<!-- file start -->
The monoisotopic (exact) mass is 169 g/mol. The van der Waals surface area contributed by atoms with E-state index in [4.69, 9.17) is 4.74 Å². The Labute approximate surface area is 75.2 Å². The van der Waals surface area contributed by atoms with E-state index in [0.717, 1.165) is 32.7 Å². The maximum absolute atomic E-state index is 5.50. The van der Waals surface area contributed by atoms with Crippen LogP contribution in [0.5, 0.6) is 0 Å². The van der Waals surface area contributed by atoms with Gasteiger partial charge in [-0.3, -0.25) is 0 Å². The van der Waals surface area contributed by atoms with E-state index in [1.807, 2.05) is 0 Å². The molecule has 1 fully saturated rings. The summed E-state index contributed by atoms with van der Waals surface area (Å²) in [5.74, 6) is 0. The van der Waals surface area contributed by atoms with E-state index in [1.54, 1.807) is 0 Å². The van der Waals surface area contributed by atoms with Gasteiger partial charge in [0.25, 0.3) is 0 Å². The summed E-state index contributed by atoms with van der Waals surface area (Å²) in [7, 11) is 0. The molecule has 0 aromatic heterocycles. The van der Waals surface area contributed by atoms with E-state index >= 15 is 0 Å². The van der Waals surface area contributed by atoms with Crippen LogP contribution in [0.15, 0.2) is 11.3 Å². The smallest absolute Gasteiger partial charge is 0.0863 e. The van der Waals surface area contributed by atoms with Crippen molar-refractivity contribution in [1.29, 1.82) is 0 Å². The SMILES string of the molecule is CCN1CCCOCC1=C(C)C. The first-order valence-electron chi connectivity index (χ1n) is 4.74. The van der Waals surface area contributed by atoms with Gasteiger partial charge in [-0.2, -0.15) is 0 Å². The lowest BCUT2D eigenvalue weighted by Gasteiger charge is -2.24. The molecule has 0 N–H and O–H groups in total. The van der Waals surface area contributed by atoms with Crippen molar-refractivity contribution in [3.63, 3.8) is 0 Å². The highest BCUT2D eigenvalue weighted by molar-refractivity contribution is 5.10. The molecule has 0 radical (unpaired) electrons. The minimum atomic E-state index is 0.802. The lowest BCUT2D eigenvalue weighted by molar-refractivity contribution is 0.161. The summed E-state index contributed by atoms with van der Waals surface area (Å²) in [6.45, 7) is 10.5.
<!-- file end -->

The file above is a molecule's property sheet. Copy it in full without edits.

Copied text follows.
The monoisotopic (exact) mass is 169 g/mol. The van der Waals surface area contributed by atoms with E-state index in [4.69, 9.17) is 4.74 Å². The Labute approximate surface area is 75.2 Å². The van der Waals surface area contributed by atoms with E-state index in [0.717, 1.165) is 32.7 Å². The maximum absolute atomic E-state index is 5.50. The van der Waals surface area contributed by atoms with Crippen LogP contribution in [0.5, 0.6) is 0 Å². The van der Waals surface area contributed by atoms with Gasteiger partial charge in [-0.3, -0.25) is 0 Å². The van der Waals surface area contributed by atoms with E-state index in [1.807, 2.05) is 0 Å². The molecule has 1 fully saturated rings. The summed E-state index contributed by atoms with van der Waals surface area (Å²) in [5.74, 6) is 0. The van der Waals surface area contributed by atoms with E-state index in [1.54, 1.807) is 0 Å². The van der Waals surface area contributed by atoms with Gasteiger partial charge in [0.25, 0.3) is 0 Å². The summed E-state index contributed by atoms with van der Waals surface area (Å²) in [7, 11) is 0. The molecule has 0 aromatic heterocycles. The van der Waals surface area contributed by atoms with E-state index >= 15 is 0 Å². The van der Waals surface area contributed by atoms with Crippen LogP contribution in [0.15, 0.2) is 11.3 Å². The smallest absolute Gasteiger partial charge is 0.0863 e. The van der Waals surface area contributed by atoms with Crippen molar-refractivity contribution in [1.29, 1.82) is 0 Å². The SMILES string of the molecule is CCN1CCCOCC1=C(C)C. The first-order valence-electron chi connectivity index (χ1n) is 4.74. The van der Waals surface area contributed by atoms with Gasteiger partial charge in [-0.2, -0.15) is 0 Å². The lowest BCUT2D eigenvalue weighted by Gasteiger charge is -2.24. The molecule has 0 N–H and O–H groups in total. The van der Waals surface area contributed by atoms with Crippen molar-refractivity contribution in [3.63, 3.8) is 0 Å². The highest BCUT2D eigenvalue weighted by molar-refractivity contribution is 5.10. The molecule has 0 radical (unpaired) electrons. The minimum atomic E-state index is 0.802. The lowest BCUT2D eigenvalue weighted by molar-refractivity contribution is 0.161. The summed E-state index contributed by atoms with van der Waals surface area (Å²) in [6.45, 7) is 10.5.